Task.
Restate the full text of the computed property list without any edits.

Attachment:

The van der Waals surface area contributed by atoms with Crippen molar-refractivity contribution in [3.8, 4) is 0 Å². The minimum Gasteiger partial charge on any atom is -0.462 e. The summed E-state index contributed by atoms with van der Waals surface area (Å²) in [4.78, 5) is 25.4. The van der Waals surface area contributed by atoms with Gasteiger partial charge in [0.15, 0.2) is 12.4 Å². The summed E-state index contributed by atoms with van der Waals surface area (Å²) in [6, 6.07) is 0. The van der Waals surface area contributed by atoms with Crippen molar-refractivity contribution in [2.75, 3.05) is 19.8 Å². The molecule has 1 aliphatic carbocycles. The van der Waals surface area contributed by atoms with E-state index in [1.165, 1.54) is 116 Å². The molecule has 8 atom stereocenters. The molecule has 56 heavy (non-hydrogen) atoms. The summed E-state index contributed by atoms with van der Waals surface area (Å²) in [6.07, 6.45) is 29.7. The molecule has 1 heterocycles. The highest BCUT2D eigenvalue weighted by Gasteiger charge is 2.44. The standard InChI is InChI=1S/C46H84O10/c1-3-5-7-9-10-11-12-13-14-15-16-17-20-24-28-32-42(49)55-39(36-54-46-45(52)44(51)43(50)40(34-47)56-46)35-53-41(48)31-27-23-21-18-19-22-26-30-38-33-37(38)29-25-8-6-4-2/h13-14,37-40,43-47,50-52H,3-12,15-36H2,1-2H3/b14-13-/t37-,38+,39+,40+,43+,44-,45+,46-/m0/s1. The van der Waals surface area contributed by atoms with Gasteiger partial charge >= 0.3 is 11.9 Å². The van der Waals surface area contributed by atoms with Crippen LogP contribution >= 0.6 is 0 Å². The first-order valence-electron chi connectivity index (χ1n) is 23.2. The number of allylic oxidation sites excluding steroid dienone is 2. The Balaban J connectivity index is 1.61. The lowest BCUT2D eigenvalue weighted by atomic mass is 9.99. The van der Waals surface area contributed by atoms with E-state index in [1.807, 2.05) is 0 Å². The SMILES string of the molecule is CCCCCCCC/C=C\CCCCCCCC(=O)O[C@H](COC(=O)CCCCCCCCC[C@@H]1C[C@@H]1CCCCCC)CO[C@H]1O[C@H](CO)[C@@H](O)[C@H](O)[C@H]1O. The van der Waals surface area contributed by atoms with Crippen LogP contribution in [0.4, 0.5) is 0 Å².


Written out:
The van der Waals surface area contributed by atoms with Crippen molar-refractivity contribution in [3.8, 4) is 0 Å². The minimum Gasteiger partial charge on any atom is -0.462 e. The summed E-state index contributed by atoms with van der Waals surface area (Å²) in [4.78, 5) is 25.4. The van der Waals surface area contributed by atoms with Gasteiger partial charge in [0.15, 0.2) is 12.4 Å². The summed E-state index contributed by atoms with van der Waals surface area (Å²) in [6, 6.07) is 0. The van der Waals surface area contributed by atoms with Crippen molar-refractivity contribution in [2.75, 3.05) is 19.8 Å². The molecule has 1 aliphatic carbocycles. The van der Waals surface area contributed by atoms with E-state index in [1.165, 1.54) is 116 Å². The molecule has 8 atom stereocenters. The molecule has 56 heavy (non-hydrogen) atoms. The summed E-state index contributed by atoms with van der Waals surface area (Å²) in [6.07, 6.45) is 29.7. The molecule has 1 heterocycles. The highest BCUT2D eigenvalue weighted by Gasteiger charge is 2.44. The standard InChI is InChI=1S/C46H84O10/c1-3-5-7-9-10-11-12-13-14-15-16-17-20-24-28-32-42(49)55-39(36-54-46-45(52)44(51)43(50)40(34-47)56-46)35-53-41(48)31-27-23-21-18-19-22-26-30-38-33-37(38)29-25-8-6-4-2/h13-14,37-40,43-47,50-52H,3-12,15-36H2,1-2H3/b14-13-/t37-,38+,39+,40+,43+,44-,45+,46-/m0/s1. The van der Waals surface area contributed by atoms with Gasteiger partial charge >= 0.3 is 11.9 Å². The van der Waals surface area contributed by atoms with Crippen LogP contribution >= 0.6 is 0 Å². The first-order valence-electron chi connectivity index (χ1n) is 23.2. The number of allylic oxidation sites excluding steroid dienone is 2. The Balaban J connectivity index is 1.61. The lowest BCUT2D eigenvalue weighted by atomic mass is 9.99. The van der Waals surface area contributed by atoms with E-state index in [1.807, 2.05) is 0 Å². The SMILES string of the molecule is CCCCCCCC/C=C\CCCCCCCC(=O)O[C@H](COC(=O)CCCCCCCCC[C@@H]1C[C@@H]1CCCCCC)CO[C@H]1O[C@H](CO)[C@@H](O)[C@H](O)[C@H]1O. The van der Waals surface area contributed by atoms with Crippen LogP contribution in [0.4, 0.5) is 0 Å².